By Mary Kay Magistad
For many Tibetans, March 10th is a date to remember. It's when the Dalai Lama fled to India, in 1959, to escape Chinese attempts to co-opt him.
Exiled Tibetans in Kathmandu are no exception. They gathered this year — as they do often — to protest China's continuing crackdown on Tibet. A petite 36-year-old woman named Tsering Golker still has a bruise on her arm, where a Nepalese policeman beat her before dragging her off for a night in detention.
"I'm used to getting beaten up and detained," she said with a shrug, at an outdoor café in a Tibetan neighborhood of Kathmandu. "I've lost count of how many times it's happened. It's been worse for other people. Some have suffered broken arms. Anyway, I keep protesting, because I want the world to hear how desperate we feel about the situation in Tibet."
Jolker was born in Tibet. She says she went to a Chinese school, had Chinese friends, and didn't think much about politics until, as a teenager, she saw Chinese tanks and military police putting down a protest.
A similar crackdown has been happening over the past month at the Kirti Tibetan monastery in Sichuan province, ever since a 20-year-old monk there self-immolated in protest over Chinese authorities' attempts to get the monks to denounce the Dalai Lama, and the government's insistence that Tibetan children now go to school in Mandarin Chinese.
The monks of Kirti have been known for their activism. In the Tibetan uprising of March 2008, which started in the Tibetan capital of Lhasa and spread to ethnic Tibetan areas throughout much of western China, Kirti monks joined the protests. When protests started again in March, military police moved in, with helmets and shields and military trucks.
Elderly civilians tried to shield the monks. Human rights groups report that at least two of those civilians were killed, and many more injured, before 300 monks were hauled away and detained on April 21st.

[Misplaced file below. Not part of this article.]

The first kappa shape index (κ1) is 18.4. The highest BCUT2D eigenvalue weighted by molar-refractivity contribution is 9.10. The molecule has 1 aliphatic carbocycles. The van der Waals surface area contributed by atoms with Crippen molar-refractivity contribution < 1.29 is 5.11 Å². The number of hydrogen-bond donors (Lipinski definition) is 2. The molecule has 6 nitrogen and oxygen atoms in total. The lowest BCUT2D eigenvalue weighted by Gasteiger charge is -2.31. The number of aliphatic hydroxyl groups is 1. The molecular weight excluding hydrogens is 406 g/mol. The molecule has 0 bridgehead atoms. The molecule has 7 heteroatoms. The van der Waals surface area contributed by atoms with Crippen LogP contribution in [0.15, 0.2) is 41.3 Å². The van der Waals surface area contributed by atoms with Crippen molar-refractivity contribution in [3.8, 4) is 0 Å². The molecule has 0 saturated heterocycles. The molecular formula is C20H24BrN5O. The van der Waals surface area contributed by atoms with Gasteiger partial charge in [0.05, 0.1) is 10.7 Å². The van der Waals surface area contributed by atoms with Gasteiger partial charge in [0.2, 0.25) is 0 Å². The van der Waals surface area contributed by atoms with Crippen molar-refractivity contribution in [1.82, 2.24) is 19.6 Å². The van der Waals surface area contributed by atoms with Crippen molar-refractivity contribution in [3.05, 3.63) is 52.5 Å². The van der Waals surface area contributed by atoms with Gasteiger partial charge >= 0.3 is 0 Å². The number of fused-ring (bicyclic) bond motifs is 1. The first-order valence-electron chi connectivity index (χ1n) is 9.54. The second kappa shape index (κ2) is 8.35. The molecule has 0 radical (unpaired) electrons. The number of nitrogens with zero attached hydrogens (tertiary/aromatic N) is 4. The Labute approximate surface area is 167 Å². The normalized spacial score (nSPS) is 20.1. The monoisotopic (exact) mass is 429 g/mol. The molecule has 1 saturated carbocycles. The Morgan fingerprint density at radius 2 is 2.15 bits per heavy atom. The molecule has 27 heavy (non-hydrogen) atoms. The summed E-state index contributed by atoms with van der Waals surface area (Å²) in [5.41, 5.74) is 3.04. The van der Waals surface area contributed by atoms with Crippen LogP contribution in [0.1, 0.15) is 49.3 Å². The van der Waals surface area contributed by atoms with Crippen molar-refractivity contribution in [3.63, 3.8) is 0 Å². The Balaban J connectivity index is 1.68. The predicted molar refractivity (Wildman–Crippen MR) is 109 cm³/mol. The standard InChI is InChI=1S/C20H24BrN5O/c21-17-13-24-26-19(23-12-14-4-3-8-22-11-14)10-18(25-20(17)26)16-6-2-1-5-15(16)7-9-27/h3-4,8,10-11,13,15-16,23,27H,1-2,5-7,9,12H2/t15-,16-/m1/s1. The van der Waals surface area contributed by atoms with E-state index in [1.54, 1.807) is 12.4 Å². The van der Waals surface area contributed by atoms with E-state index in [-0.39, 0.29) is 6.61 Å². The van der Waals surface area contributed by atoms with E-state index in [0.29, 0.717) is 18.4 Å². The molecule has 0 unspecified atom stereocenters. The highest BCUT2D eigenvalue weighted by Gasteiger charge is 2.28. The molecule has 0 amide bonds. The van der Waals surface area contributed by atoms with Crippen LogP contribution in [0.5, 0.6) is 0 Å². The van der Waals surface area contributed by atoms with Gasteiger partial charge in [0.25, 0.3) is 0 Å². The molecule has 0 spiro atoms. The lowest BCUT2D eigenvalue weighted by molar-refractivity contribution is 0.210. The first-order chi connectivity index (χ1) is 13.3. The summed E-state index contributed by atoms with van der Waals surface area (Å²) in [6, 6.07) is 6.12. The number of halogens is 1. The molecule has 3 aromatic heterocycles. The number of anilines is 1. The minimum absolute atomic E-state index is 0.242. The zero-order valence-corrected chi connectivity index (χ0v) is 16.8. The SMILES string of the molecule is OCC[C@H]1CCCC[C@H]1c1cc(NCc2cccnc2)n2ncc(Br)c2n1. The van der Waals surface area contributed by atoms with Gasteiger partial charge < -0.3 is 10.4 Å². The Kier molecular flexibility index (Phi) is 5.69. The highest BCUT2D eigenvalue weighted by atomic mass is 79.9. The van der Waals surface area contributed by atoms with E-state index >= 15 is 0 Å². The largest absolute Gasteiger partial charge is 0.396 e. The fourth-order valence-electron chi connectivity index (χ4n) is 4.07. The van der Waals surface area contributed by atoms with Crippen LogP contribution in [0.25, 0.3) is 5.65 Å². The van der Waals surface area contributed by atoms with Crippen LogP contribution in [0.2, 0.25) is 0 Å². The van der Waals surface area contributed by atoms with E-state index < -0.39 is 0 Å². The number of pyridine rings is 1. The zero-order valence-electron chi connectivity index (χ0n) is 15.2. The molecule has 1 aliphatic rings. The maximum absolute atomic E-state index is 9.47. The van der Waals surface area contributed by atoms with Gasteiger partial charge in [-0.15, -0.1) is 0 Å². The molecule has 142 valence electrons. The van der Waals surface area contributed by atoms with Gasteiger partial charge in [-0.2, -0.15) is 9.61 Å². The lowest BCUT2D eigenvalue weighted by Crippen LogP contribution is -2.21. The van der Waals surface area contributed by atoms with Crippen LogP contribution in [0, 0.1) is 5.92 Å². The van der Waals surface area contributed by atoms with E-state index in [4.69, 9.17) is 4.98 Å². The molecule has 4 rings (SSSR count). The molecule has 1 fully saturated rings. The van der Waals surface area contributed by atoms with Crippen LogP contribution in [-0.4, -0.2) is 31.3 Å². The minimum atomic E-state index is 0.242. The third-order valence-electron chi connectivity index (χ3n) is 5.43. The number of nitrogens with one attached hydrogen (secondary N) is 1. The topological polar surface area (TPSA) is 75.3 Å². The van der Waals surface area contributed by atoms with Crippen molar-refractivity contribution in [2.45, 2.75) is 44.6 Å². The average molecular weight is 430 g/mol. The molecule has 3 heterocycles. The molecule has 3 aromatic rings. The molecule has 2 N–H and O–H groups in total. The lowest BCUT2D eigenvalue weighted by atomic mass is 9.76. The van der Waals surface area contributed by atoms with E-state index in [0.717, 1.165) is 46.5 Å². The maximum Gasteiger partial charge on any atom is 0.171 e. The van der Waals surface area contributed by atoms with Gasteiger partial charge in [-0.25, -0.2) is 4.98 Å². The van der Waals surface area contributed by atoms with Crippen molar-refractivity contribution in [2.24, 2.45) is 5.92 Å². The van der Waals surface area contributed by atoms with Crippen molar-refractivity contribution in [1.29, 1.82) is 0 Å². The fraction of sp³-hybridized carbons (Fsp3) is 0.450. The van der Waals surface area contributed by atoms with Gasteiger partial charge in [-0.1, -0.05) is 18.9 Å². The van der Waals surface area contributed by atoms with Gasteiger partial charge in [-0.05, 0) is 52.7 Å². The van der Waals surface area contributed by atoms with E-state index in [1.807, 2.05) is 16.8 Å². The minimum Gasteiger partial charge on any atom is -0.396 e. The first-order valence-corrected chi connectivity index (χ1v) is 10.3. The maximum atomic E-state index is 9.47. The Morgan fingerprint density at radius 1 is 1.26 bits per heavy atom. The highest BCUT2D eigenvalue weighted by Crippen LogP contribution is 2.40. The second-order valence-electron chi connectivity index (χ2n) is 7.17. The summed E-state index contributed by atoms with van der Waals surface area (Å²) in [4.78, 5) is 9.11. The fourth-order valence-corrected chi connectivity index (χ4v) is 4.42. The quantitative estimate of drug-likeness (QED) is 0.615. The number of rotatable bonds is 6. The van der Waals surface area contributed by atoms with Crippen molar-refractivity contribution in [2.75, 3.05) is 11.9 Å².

Many exiled Tibetans, like the 15,000 or so in Nepal, say such treatment of Tibetans in China is nothing new — that as Han Chinese migrants have flooded into Tibet, Tibetans have been under increasing pressure to assimilate into Han culture, and distance themselves from the Dalai Lama.
Crossing the Himalayas
For years, this caused some 2,000 to 3,000 Tibetans a year to flee across the Himalayas — usually in the winter, when it would be harder for Chinese guards to follow them — and to transit through Nepal to Dharamsala in India, where the Dalai Lama lives in exile.
Some would bring their children there for an education in the Tibetan language. Others left to see and hear the Dalai Lama; still others, fleeing persecution. Since the March 2008 Tibetan uprising, and the Chinese crackdown that followed, and continues, that number has shrunk to about 800 a year. And those who do make it to Nepal, are finding that authorities there are becoming less tolerant of the exiled Tibetan community's frequent protests against China.
And China's crackdown on Tibetans has spilled across the border into Nepal, says Tsering Dhondup, a settlement officer for a Tibetan community refugee office in Kathmandu.
"There's a more uneasy feeling," says Tsering Dhondup, settlement officer for the Tibetan Refugee Community Office in the Kathmandu neighborhood of Bouda-Jorpati. "They're stopping our prayer sessions. Police are coming. They're stopping us a lot."
And as a long-term Tibetan exile in Kathmandu, he believes he knows why.
"China frequently sends delegations to Nepal," he said. "Every time they come in, they raise the issue that the Nepal government should stop the Tibetans doing anything against China in Nepal."